England have arrived in Russia before the World Cup, with manager Gareth Southgate saying he wants his team to play with flair and entertain the nation.
They landed at St Petersburg airport and will be based in the nearby village of Repino, in north west Russia.
England’s first game in Group G is against Tunisia on Monday.
“We hope we can send people to work the following day having enjoyed our matches,” said Southgate.
Moments after landing, Southgate told BBC Sport that Manchester United striker Marcus Rashford picked up a “slight knock” in training and will be assessed before Wednesday’s open training session.
The tournament begins on Thursday when hosts Russia face Saudi Arabia at 16:00 BST.
“To lead England as a manager is an incredibly proud moment,” said Southgate, who won 57 caps for England and played at the 1998 and 2002 World Cups.
“I will take a brief moment to take it in and then prepare for the matches we have got – and the task starts from when we get to the hotel.”
Reigning champions Germany have also arrived, landing at Vnukovo airport in south west Moscow. They open their campaign against Mexico on Sunday.
England also face Panama on 24 June and Belgium, one of the pre-tournament favourites, on 28 June.
Their displays have been in contrast to England’s performances in recent years, which critics say have been hallmarked by disjointed and often dull football – just 40,000 fans turned up for a friendly against Norway at Wembley in 2014, and some travelling fans booed at the end of a 4-0 win in Malta last year.
The displays in the warm-up matches have been in contrast to England’s performances in recent years, which critics say have been hallmarked by disjointed and often dull football – just 40,000 fans turned up for a friendly against Norway at Wembley in 2014, and some travelling fans booed a the end of a 4-0 win in Malta last year.
“I’ve talked before about there being a disconnect between the supporters and the team and I’ve felt that there’s different ways to bridge that,” Southgate said. “The most important is the way you play, and your performances and your results.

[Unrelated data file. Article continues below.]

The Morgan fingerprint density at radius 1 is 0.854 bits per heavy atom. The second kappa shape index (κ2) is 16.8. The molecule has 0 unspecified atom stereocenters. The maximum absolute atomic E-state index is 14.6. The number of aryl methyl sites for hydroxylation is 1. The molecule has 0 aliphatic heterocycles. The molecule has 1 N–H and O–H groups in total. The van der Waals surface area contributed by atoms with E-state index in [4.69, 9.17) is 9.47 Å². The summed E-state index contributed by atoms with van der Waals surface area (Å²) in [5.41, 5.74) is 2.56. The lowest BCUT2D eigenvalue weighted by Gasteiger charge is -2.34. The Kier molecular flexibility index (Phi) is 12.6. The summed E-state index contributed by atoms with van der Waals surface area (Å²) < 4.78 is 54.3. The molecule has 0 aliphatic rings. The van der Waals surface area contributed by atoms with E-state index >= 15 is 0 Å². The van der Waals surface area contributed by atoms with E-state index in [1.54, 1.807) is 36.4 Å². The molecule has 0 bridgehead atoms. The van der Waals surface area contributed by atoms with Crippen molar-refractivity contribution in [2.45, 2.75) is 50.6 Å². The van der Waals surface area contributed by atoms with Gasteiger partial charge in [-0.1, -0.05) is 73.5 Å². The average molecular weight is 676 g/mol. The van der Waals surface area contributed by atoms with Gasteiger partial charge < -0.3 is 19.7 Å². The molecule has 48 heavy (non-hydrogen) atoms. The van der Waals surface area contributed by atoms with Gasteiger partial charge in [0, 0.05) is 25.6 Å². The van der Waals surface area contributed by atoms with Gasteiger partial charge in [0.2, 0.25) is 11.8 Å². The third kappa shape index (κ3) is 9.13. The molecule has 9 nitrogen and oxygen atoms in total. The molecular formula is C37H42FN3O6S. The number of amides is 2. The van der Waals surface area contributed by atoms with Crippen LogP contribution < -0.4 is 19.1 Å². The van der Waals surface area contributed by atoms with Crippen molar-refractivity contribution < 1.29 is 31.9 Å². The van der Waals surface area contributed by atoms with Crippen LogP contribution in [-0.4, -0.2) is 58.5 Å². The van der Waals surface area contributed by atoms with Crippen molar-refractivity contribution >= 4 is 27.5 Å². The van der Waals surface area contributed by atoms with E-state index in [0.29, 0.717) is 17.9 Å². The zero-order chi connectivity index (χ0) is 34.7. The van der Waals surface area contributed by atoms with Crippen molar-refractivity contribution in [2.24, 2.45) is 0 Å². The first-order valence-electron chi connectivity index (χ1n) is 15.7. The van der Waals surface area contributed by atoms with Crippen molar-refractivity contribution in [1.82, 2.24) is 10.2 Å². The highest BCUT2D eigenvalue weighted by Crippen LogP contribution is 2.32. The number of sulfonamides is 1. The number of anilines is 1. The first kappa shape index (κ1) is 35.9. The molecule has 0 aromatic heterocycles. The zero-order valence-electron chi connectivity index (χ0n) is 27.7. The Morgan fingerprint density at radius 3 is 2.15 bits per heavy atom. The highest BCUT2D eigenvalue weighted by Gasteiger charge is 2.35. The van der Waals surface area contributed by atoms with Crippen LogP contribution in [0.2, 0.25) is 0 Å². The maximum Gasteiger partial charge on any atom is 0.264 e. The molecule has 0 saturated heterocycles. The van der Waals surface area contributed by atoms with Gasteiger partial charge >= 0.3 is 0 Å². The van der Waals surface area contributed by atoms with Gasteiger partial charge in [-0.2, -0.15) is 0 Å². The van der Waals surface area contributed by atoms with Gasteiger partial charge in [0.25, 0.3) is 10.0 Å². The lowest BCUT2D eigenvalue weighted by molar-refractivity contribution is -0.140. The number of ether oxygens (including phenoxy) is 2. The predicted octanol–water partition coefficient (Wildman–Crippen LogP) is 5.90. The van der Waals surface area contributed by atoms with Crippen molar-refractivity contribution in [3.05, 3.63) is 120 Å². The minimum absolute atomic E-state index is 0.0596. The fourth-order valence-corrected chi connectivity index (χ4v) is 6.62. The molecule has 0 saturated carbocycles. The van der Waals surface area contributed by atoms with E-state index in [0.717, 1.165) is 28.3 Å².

“We know we are not the finished article – in fact, we’re a long way from it – but I think people see signs of progress and enjoy watching us and the manner in which we try to play.
“We are seeing a team that is enjoying each other’s company, getting on well, is very proud to represent the nation.
“We ask people to pay a lot of money to watch football. In the end, we want to entertain where we possibly can.
“Ultimately, we know we’ll be judged on results – but we have to focus on the processes.
“If we do all of those things and we play with a smile on our face, enjoy our football, enjoy being in a tournament, then I think we will get results.”
‘Boredom shouldn’t be a factor’
England will be staying at the ForRest Mix Club on Repino, less than an hour’s drive away from St Petersburg, with a population of 2,400.
“We like the town and we like St Petersburg,” said Southgate. “Hopefully the players and family will get an opportunity to go into St Petersburg when not working.
“We have taken the hotel for ourselves which will be good for the balance of working and players being able to relax and have time for themselves. I am pleased with the base and looking forward to meeting the community.”
England captain Harry Kane revealed the players would spend their spare time playing table tennis or the computer game Fortnite.
“We have a great bond together, we are similar ages and all get on,” said Kane.
Former England striker Alan Shearer says the team has had a “very positive” build-up and Southgate has “selection headaches, which is good”.
England’s players complained of boredom at their base during their ill-fated 2010 World Cup campaign, which ended with a 4-1 defeat by Germany in the last 16.
But Shearer says boredom should not be a factor in Russia.
“It should be best three or four weeks of your life – you don’t have to do a thing,” Shearer told BBC Sport. “For four weeks of your life, you shouldn’t get bored.
“There seems to be a very good team spirit. An openness within the squad to speak to press, and both press and players seem to have enjoyed it.”